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EcommerceBytes-NewsFlash, Number 1592 - August 03, 2007 - ISSN 1539-5065    0 of 4

Amazon Launches Online Payment Service - for Developers

By Ina Steiner
August 03, 2007

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Amazon.com announced its online payment service that was rumored to be coming soon, and it's a web service aimed at letting developers create applications that utilize the payment service. The company said Flexible Payments Service (Amazon FPS) is in limited beta and "is the first payments service designed from the ground up specifically for developers. The set of web services APIs allows the movement of money between any two entities, humans or computers. It is built on top of Amazon's reliable and scalable payment infrastructure."

Amazon.com said the service provides utmost flexibility and is a low-cost solution. It is ideal for enabling micro-payments, making sales of digital content more cost-effective. ("You can even aggregate a slew of micro-payments into a single large transaction that's of a reasonable size for credit card or other payment processing," according to Amazon.com.) FPS charges less when the actual cost to process a payment is lower, rather than charging the same fixed fee for all payment methods. There is no up-front investment or monthly payment for running an application using the service.

Developers will likely question whether eBay will allow applications using the payment service to be used on its site. eBay still bans Google's Checkout service, which is over a year old. Amazon said it has 69 million active customers and has been processing payments since 1995, making a strong case for having a "substantial historical track record of providing safe and reliable financial and/or banking related services," as required by eBay.

Amazon FPS service is different from Google Checkout in that it can be set up to send and receive money using not only credit cards, but also bank accounts or Amazon Payments balance transfer as payment methods.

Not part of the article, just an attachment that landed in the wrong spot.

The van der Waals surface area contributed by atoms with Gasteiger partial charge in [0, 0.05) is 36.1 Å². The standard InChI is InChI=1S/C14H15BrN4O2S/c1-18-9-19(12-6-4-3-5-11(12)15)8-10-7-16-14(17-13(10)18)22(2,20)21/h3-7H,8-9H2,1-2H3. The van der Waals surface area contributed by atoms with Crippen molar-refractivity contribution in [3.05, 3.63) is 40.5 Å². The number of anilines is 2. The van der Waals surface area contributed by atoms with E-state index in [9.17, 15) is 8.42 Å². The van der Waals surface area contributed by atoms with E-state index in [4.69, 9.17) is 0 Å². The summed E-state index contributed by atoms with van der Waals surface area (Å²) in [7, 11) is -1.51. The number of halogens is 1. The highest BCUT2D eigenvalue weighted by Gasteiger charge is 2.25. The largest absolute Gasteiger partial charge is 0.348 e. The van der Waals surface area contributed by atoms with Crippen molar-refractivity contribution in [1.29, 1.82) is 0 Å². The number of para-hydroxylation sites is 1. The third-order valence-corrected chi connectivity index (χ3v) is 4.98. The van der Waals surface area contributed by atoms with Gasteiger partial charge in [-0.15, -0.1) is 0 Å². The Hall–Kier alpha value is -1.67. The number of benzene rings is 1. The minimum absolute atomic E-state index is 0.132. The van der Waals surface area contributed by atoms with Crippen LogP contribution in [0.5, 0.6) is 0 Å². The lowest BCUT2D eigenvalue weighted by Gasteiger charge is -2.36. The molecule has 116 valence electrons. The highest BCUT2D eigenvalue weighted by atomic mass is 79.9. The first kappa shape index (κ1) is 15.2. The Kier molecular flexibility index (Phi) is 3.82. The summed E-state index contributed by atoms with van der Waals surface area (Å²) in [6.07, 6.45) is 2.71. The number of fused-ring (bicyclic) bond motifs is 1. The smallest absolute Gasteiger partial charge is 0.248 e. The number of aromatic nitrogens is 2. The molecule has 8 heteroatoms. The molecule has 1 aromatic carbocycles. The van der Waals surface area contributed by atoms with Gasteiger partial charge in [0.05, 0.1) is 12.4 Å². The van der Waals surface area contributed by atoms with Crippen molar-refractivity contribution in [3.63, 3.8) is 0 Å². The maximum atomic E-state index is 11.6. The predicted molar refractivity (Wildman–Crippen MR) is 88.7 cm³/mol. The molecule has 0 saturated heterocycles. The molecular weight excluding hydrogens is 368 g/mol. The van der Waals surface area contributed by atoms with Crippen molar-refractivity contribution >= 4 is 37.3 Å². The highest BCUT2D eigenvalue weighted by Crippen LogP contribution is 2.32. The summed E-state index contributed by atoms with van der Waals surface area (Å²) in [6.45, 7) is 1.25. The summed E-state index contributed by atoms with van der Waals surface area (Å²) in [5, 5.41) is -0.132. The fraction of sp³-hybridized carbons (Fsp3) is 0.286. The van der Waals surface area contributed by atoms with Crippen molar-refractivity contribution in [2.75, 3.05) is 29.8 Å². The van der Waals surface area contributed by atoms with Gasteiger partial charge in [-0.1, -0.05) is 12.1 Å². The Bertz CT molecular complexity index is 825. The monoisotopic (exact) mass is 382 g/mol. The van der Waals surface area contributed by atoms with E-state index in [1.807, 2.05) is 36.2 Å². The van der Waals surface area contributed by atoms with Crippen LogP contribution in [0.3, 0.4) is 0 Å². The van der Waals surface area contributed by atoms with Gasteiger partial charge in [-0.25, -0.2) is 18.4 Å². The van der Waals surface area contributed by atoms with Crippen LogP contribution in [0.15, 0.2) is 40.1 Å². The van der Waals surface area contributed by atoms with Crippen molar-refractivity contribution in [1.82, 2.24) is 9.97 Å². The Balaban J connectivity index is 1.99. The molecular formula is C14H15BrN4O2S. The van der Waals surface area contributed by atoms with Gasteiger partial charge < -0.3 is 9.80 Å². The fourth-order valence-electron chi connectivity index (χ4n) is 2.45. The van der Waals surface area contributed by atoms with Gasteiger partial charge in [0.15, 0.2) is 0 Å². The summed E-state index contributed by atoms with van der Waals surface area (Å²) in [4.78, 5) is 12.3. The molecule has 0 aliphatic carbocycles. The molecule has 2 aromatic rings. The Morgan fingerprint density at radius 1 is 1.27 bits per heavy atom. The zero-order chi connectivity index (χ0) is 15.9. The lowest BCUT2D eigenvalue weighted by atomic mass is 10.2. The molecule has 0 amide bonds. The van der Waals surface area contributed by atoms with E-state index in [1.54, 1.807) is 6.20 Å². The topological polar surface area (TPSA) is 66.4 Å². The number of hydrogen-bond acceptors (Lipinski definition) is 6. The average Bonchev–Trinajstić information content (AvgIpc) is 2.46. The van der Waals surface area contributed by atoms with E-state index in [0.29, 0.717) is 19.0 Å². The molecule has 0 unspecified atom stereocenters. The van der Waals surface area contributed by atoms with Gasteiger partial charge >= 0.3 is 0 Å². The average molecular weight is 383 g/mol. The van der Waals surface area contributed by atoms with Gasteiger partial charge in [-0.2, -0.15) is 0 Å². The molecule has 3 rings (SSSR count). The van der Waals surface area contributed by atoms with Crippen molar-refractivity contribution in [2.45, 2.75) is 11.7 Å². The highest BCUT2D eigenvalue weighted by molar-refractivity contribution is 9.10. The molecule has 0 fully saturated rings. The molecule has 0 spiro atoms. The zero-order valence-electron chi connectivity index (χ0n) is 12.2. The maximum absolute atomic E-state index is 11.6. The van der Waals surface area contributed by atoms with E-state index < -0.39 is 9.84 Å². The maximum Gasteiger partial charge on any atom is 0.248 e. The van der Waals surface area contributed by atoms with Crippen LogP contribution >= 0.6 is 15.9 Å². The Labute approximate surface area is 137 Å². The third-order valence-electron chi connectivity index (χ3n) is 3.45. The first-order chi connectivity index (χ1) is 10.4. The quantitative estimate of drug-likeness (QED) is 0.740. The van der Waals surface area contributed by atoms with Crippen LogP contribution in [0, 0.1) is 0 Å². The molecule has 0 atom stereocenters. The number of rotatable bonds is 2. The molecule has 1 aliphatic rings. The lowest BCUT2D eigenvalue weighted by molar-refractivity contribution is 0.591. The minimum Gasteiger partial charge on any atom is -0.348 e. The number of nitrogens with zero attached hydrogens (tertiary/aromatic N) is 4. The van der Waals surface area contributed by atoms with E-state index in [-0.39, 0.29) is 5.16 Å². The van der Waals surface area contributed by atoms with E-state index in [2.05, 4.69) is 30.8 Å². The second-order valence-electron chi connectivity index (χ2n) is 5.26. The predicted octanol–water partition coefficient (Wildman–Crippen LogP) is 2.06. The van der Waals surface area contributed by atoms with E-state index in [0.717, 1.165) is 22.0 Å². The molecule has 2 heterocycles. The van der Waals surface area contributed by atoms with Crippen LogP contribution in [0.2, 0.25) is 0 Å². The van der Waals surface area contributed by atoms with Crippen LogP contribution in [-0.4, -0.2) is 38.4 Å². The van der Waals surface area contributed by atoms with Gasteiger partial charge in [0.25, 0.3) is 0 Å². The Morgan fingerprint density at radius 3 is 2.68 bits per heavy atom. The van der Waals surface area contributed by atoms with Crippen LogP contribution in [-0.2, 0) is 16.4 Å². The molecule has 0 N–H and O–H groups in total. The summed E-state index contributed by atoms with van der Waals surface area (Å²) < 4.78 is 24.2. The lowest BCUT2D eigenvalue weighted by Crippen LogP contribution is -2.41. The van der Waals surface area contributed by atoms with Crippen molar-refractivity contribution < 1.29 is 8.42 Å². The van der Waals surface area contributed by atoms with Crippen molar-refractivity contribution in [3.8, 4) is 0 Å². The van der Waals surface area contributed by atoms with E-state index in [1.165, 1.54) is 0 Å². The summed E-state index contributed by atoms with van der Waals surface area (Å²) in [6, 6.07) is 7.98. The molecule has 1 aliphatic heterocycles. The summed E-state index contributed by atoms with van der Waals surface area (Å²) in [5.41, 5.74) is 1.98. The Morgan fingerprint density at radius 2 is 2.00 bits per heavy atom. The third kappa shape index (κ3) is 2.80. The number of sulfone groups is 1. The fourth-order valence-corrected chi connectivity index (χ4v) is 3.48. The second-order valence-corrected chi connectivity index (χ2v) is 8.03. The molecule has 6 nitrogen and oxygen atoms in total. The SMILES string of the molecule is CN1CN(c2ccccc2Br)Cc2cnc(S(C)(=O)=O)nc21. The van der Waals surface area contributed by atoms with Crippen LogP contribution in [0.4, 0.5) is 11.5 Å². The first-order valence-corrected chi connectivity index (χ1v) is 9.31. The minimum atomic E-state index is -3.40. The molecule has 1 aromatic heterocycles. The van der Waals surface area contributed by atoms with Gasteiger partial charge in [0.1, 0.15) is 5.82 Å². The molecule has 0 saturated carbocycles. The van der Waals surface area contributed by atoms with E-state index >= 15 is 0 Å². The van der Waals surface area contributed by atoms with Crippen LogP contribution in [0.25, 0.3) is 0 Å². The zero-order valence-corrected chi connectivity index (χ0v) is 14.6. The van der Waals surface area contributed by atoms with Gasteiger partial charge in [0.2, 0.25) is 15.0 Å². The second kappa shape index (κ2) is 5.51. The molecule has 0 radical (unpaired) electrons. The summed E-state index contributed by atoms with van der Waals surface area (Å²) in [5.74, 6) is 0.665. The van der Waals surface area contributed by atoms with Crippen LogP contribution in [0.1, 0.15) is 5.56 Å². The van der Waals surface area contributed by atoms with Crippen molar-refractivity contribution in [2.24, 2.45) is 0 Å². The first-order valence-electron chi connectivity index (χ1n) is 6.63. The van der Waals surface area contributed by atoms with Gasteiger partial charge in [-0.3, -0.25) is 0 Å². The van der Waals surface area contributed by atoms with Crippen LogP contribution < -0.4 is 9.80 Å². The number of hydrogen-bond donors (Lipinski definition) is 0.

Every FPS transaction has a sender (party making payments), a recipient (party receiving payments), and a caller (party making the API calls to Amazon FPS). Callers are the same as recipients if the developer is the party receiving funds, but developers can also act as third-party callers enabling a transaction between a sender and a recipient (and taking a cut of transactions if desired).

Each party to a transaction might want the flexibility to place conditions or rules around that transaction (such as "allow only five transactions or $50 per month," or "refuse payment after August 1").

According to a blog post on the Amazon Web Services blog, "We've taken all that we know about dealing with credit cards, bank accounts, fraud checking and customer service and wrapped it all up into one convenient package. In much the same way that S3 and EC2 allow developers to forget about leasing space in data centers, buying servers and negotiating for bandwidth, FPS shields developers from many of the messy and complex issues which arise when dealing with money. Once again, we take care of the "muck" and developers get to focus on being innovative and creative." (http://aws.typepad.com/aws/2007/08/pay-me-now-or-p.html)


See AuctionBytes blog post, "Amazon's New Payment Service Will Spark Innovation": http://tinyurl.com/22tw32

About the author:

Ina Steiner is co-founder and Editor of EcommerceBytes and has been reporting on ecommerce since 1999. She's a widely cited authority on marketplace selling and is author of "Turn eBay Data Into Dollars" (McGraw-Hill 2006). Her blog was featured in the book, "Blogging Heroes" (Wiley 2008). Follow her on Twitter at @ecommercebytes and send news tips to ina@ecommercebytes.com.

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